International Meeting for Autism Research: Respiratory Sinus Arrhythmia: A Marker of Positive Functioning In Children with Autism Spectrum Disorders

Respiratory Sinus Arrhythmia: A Marker of Positive Functioning In Children with Autism Spectrum Disorders

Thursday, May 12, 2011
Elizabeth Ballroom E-F and Lirenta Foyer Level 2 (Manchester Grand Hyatt)
1:00 PM
M. A. Patriquin1, A. Scarpa2, B. H. Friedman1 and S. W. Porges3, (1)Department of Psychology, Virginia Tech, Blacksburg, VA, (2)Psychology, Virginia Tech, Blacksburg, VA, (3)Department of Psychiatry, University of Illinois at Chicago, Chicago, IL
Background: Children with autism spectrum disorders (ASD) have difficulties modulating social behavior, including eye-to-eye gaze, vocalizations, and facial affect (American Psychiatric Association, 2000). Physiologically, children with ASD have less cardiac vagal tone relative to typically developing peers (Bal et al., 2010; Van Hecke et al., 2009). The Polyvagal Theory (e.g., Porges, 2007) suggests a neurobehavioral link between poor vagal regulation and social engagement deficits. The theory defines three neural circuits that provide adaptive responses to safe (social) interactions, danger, and life threat. These distinct pathways form a phylogenetically organized hierarchy with the most recent circuit supporting social communication involving a myelinated branch of the vagus and the striated muscles of the face and head.  This network can be monitored by quantifying respiratory sinus arrhythmia (RSA), a measure of myelinated vagal influence on the heart.  In ASD, low RSA has been related to function (e.g., Van Hecke et al., 2009) and problems with social engagement (Bal et al., 2010). We sought to replicate findings of RSA as a “marker” of positive social engagement in ASD and to extend this literature by examining the relationship between RSA and cognitive ability.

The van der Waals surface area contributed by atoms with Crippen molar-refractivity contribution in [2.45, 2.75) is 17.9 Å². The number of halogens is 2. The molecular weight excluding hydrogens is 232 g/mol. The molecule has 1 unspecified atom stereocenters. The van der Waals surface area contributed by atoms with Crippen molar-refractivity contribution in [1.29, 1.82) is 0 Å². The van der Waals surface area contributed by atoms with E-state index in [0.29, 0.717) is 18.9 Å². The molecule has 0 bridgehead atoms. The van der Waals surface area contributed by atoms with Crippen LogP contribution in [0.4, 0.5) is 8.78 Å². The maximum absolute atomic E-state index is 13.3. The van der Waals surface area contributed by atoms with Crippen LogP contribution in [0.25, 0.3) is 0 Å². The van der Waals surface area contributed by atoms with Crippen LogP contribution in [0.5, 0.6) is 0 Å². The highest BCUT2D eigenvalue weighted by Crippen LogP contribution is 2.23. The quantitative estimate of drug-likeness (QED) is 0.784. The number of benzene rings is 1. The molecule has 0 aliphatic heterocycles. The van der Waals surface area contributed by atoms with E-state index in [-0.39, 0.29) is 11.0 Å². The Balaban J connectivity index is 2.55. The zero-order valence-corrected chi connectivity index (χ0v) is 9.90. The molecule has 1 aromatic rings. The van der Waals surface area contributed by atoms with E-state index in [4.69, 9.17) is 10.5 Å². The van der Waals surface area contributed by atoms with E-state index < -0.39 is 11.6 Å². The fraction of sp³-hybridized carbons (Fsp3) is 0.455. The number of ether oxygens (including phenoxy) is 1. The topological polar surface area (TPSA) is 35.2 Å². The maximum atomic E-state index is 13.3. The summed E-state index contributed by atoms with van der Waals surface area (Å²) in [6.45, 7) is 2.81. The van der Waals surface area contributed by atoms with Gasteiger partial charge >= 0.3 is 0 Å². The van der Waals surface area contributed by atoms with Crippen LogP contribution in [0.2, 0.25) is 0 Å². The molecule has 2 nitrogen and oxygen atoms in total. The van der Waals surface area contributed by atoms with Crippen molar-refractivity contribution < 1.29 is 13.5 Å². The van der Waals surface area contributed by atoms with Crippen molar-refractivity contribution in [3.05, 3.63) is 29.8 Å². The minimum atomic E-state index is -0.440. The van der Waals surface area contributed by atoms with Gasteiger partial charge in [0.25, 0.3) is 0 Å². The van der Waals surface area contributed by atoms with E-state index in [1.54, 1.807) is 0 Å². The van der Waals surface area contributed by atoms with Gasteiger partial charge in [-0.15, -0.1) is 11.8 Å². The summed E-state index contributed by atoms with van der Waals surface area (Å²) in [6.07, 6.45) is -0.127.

Objectives: In accord with the Polyvagal Theory, we predicted higher RSA would be associated with increased joint attention and higher cognitive functioning, as measured by receptive vocabulary scores on the Peabody Picture Vocabulary Test (PPVT-III). 

Methods: Data were collected from 23 children (18 boys, 5 girls), aged 4 years 3 months to 7 years 9 months (M = 5.72, SD = 1.17) with prior diagnoses of Autistic Disorder (n = 12), Asperger’s Syndrome (n = 10), or Pervasive Developmental Disorder - Not Otherwise Specified (n  = 1). Heart period (HP) data were edited with CardioEdit and CardioBatch (Brain-Body Center, University of Illinois at Chicago; Porges, 1985). Data were analyzed to generate measures of RSA as a functional index of the myelinated vagus. Participants were administered the PPVT-III.  After, baseline HP data (i.e., for the RSA analyses) were collected during a neutral 3-minute video with the LifeShirt® heart monitor. Then, children engaged in 10 minutes of structured play tasks, using the Social Interaction Coding Scale (SICS; Bazhenova, 2006). Frequency of joint attention was coded from the SICS. 

Results: Higher RSA was significantly correlated with higher cognitive functioning (r = .44, p = .04) and increased joint attention (r = .48, p = .03). HP, however, did not show significant relationships with these measures (cognitive functioning: r = .36, p = .09; joint attention: r = .17, p = .47).  

Conclusions: Higher RSA was related to better social and cognitive functioning as assessed by increased joint attention and higher receptive vocabulary skills, but HP was not. This suggests that RSA, as an index of myelinated vagus activity and the functional competence of the Social Engagement Systems, provides a unique neurophysiological portal into social and cognitive functioning. The results provide further evidence that vagal regulation of the heart is a marker for positive social and cognitive functioning in children with ASD.

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